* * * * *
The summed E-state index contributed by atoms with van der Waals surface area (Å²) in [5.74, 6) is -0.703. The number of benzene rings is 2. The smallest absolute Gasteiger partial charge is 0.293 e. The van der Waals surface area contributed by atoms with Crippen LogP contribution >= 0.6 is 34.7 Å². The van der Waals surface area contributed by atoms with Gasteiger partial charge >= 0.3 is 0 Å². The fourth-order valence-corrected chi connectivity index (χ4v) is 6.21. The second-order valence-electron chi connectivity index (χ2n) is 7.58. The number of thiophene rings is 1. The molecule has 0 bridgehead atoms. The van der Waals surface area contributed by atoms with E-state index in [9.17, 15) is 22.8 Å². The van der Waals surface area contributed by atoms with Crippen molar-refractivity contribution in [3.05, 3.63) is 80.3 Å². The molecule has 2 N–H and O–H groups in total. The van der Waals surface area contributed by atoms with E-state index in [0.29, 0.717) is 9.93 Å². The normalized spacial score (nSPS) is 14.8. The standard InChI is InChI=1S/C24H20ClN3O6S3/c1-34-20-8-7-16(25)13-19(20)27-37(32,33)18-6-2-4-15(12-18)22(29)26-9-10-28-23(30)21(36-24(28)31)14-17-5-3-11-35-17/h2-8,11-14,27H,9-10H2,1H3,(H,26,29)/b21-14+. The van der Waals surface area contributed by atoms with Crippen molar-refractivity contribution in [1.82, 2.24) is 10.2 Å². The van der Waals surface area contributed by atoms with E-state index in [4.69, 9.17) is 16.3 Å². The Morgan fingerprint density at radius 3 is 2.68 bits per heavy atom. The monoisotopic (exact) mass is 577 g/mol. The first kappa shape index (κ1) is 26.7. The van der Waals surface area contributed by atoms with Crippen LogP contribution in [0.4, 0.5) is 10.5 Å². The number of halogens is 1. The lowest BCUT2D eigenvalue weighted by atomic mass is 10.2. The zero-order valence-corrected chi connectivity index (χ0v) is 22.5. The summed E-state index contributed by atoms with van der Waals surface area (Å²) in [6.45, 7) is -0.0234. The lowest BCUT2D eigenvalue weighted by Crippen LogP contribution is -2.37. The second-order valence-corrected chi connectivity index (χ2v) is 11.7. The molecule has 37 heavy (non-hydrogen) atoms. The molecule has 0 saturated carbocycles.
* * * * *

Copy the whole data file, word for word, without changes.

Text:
The summed E-state index contributed by atoms with van der Waals surface area (Å²) in [5.74, 6) is -0.703. The number of benzene rings is 2. The smallest absolute Gasteiger partial charge is 0.293 e. The van der Waals surface area contributed by atoms with Crippen LogP contribution >= 0.6 is 34.7 Å². The van der Waals surface area contributed by atoms with Gasteiger partial charge >= 0.3 is 0 Å². The fourth-order valence-corrected chi connectivity index (χ4v) is 6.21. The second-order valence-electron chi connectivity index (χ2n) is 7.58. The number of thiophene rings is 1. The molecule has 0 bridgehead atoms. The van der Waals surface area contributed by atoms with E-state index in [9.17, 15) is 22.8 Å². The van der Waals surface area contributed by atoms with Crippen molar-refractivity contribution in [3.05, 3.63) is 80.3 Å². The molecule has 2 N–H and O–H groups in total. The van der Waals surface area contributed by atoms with E-state index in [0.29, 0.717) is 9.93 Å². The normalized spacial score (nSPS) is 14.8. The standard InChI is InChI=1S/C24H20ClN3O6S3/c1-34-20-8-7-16(25)13-19(20)27-37(32,33)18-6-2-4-15(12-18)22(29)26-9-10-28-23(30)21(36-24(28)31)14-17-5-3-11-35-17/h2-8,11-14,27H,9-10H2,1H3,(H,26,29)/b21-14+. The van der Waals surface area contributed by atoms with Crippen molar-refractivity contribution in [1.82, 2.24) is 10.2 Å². The van der Waals surface area contributed by atoms with E-state index in [4.69, 9.17) is 16.3 Å². The Morgan fingerprint density at radius 3 is 2.68 bits per heavy atom. The monoisotopic (exact) mass is 577 g/mol. The first kappa shape index (κ1) is 26.7. The van der Waals surface area contributed by atoms with Crippen LogP contribution in [0.4, 0.5) is 10.5 Å². The number of halogens is 1. The lowest BCUT2D eigenvalue weighted by atomic mass is 10.2. The zero-order valence-corrected chi connectivity index (χ0v) is 22.5. The summed E-state index contributed by atoms with van der Waals surface area (Å²) in [6.45, 7) is -0.0234. The lowest BCUT2D eigenvalue weighted by Crippen LogP contribution is -2.37. The second-order valence-corrected chi connectivity index (χ2v) is 11.7. The molecule has 37 heavy (non-hydrogen) atoms. The molecule has 0 saturated carbocycles.